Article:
LESLIE: William in Rhode Island is on the line with a question about some mildew stains on the roof. What’s going on?
WILLIAM: I just put a new architectural roof on the house a couple of years ago. It looks like I got the dark streaks coming down on the shingles. And I’m not that far away from the airport here in Rhode Island. And I’ve got planes that sometimes go over and I didn’t know if they were maybe dumping their fuel or whatever they do before they land, you know?
TOM: Think they’re flushing the bathrooms on your roof there, Will?
WILLIAM: I don’t know what they’re doing.
TOM: Listen, let me ask you a question. Before you put this roof on, did you take the old roof off?
WILLIAM: Oh, yes. Of course.
TOM: OK. Now, the old roof, did it have any streaking or mildew stains problems?
WILLIAM: Not really, no.
TOM: Is your home shady?
WILLIAM: Yeah, there’s some shade in the front of the house, yeah.
TOM: You get more mildew stains on the front or the back?
WILLIAM: I just noticed it in the front a little bit, right above the entrance of the door. But I’ve got a barn shape-type house.
TOM: Mm-hmm. Yeah. So, what I’m thinking here is that – typically, the area where the roof rafter touches the roof sheathing, right, where the wood basically is in solid contact, that’s a cooler spot than the area to the right and the left of it. So, sometimes, when we get these stripes on the roof, it’s a condition that’s called “ghosting.” And it’s because you get more condensation in those areas that are cold than the areas that are warm to the left and the right of it. Now, also, on the shady side of the house or wherever you have shade, you’re also much more likely to pick up a little algae or lichen or mildew stains. And that can also cause staining on the roof. So, before we jump to conclusions, what I would suggest you do is to use – take a very simple approach. There’s a roof cleaner out there that’s called Spray & Forget. It’s available in a ready-to-use bottle. You basically just snap a hose on a garden hose onto and then you can spray the roof down and just kind of walk away and see what happens. I actually have had an extremely dirty shed roof that had so much moss on it, it was crazy because I just hadn’t done anything for a long time. So, last summer, when I was painting the fence and doing a few repairs outside, I decided I would take care of that. And I got the Spray & Forget and I put it on once and then I walked away for about a month. I noticed that almost all of it was gone. I put it on one more time and it’s perfectly clean like the day I put it down. It doesn’t happen instantly because, basically, what it does is it stops the growth from forming. Think of it as sort of as a weed killer for the moss. And it brightens the roof and then there’s a residual that stays on it and kind of protects it over the long haul. So, I would try a product like that – it’s very simple, fairly inexpensive – and see if that does it, OK? And then if it does, then you kind of know what you’re dealing with. One natural thing that you can do to kind of slow that growth down is just to make – try to get a little more sunlight on that area. Sometimes, I’ve told folks to trim back trees and that sheds just enough light on it, because sunlight is a natural mildicide, as well. Does that make sense?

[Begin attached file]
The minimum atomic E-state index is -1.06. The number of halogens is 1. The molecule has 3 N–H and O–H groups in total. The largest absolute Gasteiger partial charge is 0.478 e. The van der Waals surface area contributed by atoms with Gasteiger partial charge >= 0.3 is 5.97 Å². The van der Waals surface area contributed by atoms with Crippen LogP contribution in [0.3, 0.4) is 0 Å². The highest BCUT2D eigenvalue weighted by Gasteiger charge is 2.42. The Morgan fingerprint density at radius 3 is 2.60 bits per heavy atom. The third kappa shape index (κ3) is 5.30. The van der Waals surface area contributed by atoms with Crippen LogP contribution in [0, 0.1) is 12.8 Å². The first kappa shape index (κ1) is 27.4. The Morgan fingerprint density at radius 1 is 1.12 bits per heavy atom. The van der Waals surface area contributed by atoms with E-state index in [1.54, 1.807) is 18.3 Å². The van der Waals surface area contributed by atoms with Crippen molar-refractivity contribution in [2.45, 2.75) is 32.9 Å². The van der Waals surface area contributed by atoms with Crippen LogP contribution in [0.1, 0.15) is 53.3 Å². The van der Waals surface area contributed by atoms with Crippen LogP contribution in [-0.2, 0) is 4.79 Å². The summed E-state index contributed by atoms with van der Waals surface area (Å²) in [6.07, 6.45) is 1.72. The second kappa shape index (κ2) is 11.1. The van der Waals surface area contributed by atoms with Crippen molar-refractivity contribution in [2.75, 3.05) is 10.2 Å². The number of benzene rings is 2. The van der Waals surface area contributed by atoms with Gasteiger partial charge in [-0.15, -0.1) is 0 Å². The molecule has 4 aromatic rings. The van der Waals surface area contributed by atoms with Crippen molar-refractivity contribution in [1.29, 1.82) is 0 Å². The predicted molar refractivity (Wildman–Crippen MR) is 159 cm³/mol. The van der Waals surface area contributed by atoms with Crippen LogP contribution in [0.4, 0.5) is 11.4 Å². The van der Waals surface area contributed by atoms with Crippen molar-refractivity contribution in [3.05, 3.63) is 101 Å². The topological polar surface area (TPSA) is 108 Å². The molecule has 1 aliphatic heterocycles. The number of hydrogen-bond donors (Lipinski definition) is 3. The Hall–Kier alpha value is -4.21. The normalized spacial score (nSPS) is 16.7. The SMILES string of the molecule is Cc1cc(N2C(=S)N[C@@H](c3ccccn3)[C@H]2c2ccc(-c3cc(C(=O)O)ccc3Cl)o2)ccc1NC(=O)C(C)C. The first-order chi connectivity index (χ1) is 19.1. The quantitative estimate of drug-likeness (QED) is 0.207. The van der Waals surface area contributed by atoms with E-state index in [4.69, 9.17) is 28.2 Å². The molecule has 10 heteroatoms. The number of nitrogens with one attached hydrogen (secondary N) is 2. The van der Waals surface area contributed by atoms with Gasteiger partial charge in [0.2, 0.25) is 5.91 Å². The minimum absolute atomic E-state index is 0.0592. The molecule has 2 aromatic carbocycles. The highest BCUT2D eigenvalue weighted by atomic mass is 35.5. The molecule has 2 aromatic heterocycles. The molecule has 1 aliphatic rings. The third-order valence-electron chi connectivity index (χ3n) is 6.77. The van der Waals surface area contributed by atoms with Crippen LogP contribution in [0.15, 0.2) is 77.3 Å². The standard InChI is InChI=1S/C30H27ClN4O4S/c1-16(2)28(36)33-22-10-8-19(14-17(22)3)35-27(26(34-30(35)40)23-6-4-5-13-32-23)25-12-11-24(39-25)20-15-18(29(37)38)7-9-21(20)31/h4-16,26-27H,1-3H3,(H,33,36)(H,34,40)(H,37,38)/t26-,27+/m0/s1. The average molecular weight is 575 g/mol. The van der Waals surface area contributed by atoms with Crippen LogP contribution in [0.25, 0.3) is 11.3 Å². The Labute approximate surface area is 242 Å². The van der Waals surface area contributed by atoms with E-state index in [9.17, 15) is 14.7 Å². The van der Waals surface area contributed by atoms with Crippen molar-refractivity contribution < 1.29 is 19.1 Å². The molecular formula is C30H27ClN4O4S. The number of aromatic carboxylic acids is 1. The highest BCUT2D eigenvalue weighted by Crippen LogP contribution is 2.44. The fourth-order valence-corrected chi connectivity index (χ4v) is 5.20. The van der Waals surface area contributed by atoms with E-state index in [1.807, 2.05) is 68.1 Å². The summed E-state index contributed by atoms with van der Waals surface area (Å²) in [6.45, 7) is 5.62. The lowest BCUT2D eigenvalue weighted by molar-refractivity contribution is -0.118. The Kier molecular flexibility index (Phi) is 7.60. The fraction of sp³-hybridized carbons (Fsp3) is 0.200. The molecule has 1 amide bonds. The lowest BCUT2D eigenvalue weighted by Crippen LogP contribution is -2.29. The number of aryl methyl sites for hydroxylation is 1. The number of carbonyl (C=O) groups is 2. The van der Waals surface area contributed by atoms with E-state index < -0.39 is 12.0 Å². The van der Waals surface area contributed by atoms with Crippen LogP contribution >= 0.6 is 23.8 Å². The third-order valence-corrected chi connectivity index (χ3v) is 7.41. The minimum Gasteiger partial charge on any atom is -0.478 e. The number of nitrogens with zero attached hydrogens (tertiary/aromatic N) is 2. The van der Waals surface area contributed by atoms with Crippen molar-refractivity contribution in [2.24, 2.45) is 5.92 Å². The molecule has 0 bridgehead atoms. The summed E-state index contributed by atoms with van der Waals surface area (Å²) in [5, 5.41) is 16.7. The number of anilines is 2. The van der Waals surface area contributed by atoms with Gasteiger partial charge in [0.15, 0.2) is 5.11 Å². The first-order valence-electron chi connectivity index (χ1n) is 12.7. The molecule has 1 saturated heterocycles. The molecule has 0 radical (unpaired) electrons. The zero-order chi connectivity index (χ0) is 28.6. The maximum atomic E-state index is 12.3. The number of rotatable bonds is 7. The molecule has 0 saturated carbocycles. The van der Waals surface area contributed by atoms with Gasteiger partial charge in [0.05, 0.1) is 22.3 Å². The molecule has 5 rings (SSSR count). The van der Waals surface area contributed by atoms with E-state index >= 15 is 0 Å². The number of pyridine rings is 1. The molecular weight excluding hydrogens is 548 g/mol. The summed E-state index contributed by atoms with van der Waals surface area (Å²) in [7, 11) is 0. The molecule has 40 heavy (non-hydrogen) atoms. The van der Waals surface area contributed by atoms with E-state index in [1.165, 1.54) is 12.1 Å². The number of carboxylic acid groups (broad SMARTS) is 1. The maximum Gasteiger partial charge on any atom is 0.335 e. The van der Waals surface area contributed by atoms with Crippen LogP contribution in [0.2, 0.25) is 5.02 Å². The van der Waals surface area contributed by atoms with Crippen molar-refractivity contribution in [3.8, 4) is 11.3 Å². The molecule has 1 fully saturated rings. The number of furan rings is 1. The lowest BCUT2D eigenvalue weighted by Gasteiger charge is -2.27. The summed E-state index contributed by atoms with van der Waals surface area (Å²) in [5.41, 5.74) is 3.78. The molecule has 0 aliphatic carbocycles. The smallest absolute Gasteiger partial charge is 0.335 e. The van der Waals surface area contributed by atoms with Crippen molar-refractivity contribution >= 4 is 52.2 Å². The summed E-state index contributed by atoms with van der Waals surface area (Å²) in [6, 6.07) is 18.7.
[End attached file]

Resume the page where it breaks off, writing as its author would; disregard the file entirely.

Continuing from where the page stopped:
WILLIAM: Alright. I’ll give it a shot.